14: Dred Scott, Wong Kim Ark & Vanessa Lopez is a film about the 14th Amendment, exploring the history of how citizenship came to be granted to all children born on U. S. soil, and the attacks that are currently being waged against that right.
|By: Peterr Saturday May 17, 2014 9:00 am|
What a difference 60 years makes. Roughly speaking, that’s two generations, the span between grandparents and grandchildren, between one way of looking at the world and another. 120 years ago, Justice Harlan looked into the future, and he knew that one day, Plessy v Ferguson would look like Dred Scott.
Today, after I listened to Michelle Obama speak in Topeka, it’s plain she knows the future as well. It made me look at my kid and his classmates, and wonder what their world will be like 60 years — two generations — from now. From what I’ve already seen in him and his friends, I’ve got a feeling that the “better future” of which Michelle Obama spoke is not just wishful thinking.
|By: Peterr Saturday May 10, 2014 9:16 am|
Arkansas Circuit Court Judge Christopher Charles Piazza struck down Amendment 83 to the Arkansas state constitution and a parallel state law known as Act 144 of 1997 which limit marriage to opposite-sex couples. Piazza, like the judges who have similarly ruled in courts around the country, brings his own style to his ruling — in his case, it’s the very pragmatic and practical language of a judge on the front lines of the state judicial system. Piazza not only rules on the case before him, but notes for the sake of the judges that will look at his ruling on appeal that should they choose to overrule him, that will come with a cost. A very steep, very personal cost.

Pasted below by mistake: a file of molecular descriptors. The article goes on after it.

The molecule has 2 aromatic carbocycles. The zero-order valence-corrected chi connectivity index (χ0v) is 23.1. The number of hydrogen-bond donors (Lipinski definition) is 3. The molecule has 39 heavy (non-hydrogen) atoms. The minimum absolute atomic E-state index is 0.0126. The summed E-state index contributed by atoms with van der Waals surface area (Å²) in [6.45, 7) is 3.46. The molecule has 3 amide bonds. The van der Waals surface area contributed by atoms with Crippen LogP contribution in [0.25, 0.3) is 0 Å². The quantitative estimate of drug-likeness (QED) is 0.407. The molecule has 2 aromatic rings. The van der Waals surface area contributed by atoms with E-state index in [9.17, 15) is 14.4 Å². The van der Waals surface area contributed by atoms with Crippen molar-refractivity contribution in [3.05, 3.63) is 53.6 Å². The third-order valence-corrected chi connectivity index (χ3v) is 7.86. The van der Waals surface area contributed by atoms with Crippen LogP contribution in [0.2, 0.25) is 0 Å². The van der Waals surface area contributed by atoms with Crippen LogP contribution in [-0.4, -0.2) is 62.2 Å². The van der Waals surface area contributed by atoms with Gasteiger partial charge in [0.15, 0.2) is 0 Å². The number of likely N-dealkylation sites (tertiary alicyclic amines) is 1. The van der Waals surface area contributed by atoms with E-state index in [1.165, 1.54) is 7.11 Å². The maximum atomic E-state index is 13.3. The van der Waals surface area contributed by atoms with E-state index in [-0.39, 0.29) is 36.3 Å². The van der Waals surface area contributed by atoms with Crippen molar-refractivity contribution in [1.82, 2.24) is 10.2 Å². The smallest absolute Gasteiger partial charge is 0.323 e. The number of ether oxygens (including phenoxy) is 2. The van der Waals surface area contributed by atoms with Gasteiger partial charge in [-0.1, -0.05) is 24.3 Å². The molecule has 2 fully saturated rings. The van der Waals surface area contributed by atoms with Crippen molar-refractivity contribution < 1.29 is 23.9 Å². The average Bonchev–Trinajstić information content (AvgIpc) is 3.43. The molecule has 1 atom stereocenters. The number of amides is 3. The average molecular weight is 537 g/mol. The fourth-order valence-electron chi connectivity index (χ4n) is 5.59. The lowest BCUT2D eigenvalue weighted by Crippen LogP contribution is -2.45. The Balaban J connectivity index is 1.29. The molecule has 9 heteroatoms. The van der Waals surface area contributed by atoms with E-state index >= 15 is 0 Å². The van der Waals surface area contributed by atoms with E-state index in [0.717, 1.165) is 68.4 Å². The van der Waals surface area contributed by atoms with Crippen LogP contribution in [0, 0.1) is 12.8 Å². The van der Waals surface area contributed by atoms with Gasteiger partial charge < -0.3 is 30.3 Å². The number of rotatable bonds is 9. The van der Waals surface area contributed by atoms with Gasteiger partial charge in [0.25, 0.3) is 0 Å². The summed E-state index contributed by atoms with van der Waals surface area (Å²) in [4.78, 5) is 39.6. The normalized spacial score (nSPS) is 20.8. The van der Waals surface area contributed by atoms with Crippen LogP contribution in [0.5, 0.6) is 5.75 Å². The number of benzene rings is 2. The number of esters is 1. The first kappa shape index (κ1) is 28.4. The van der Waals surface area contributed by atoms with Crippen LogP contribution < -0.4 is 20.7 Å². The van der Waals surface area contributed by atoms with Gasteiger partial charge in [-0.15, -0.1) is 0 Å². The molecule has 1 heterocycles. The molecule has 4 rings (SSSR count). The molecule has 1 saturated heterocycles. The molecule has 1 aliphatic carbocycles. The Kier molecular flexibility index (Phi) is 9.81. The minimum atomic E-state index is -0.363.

|By: Peterr Saturday December 8, 2012 9:00 am|
SCOTUS has a choice before it in the two marriage equality cases they have agreed to review. Will they follow the logic of Plessy v Ferguson and its doctrine of “separate but equal” or Brown v Board of Education and a clear declaration of “equal”? Will they choose the logic of Dred Scott v. John Sandford and its “blacks have no citizenship rights” or that of Loving v Virginia and its “states have no discrimination rights”?
Judges elsewhere, like Mark Cady in Iowa and Vaughn Walker in California, have chose the path of Brown and Loving. Will John Roberts walk that same path, or will he and his conservative colleagues choose to be remembered like Roger Taney for sending Dred Scott back into slavery?
|By: Peterr Wednesday August 4, 2010 7:15 pm|
Missouri voters passed Proposition C, seeking to exempt Missourians from the individual mandate of the health insurance reform recently passed, and also the employer mandate. But if Missouri wants to nullify a federal law — what a quaint, pre-civil war notion — they’re going to have to defend it in court.
Fortunately, Missouri has plenty of money in the state coffers to waste it on a frivolous lawsuit.
Or, you know, not.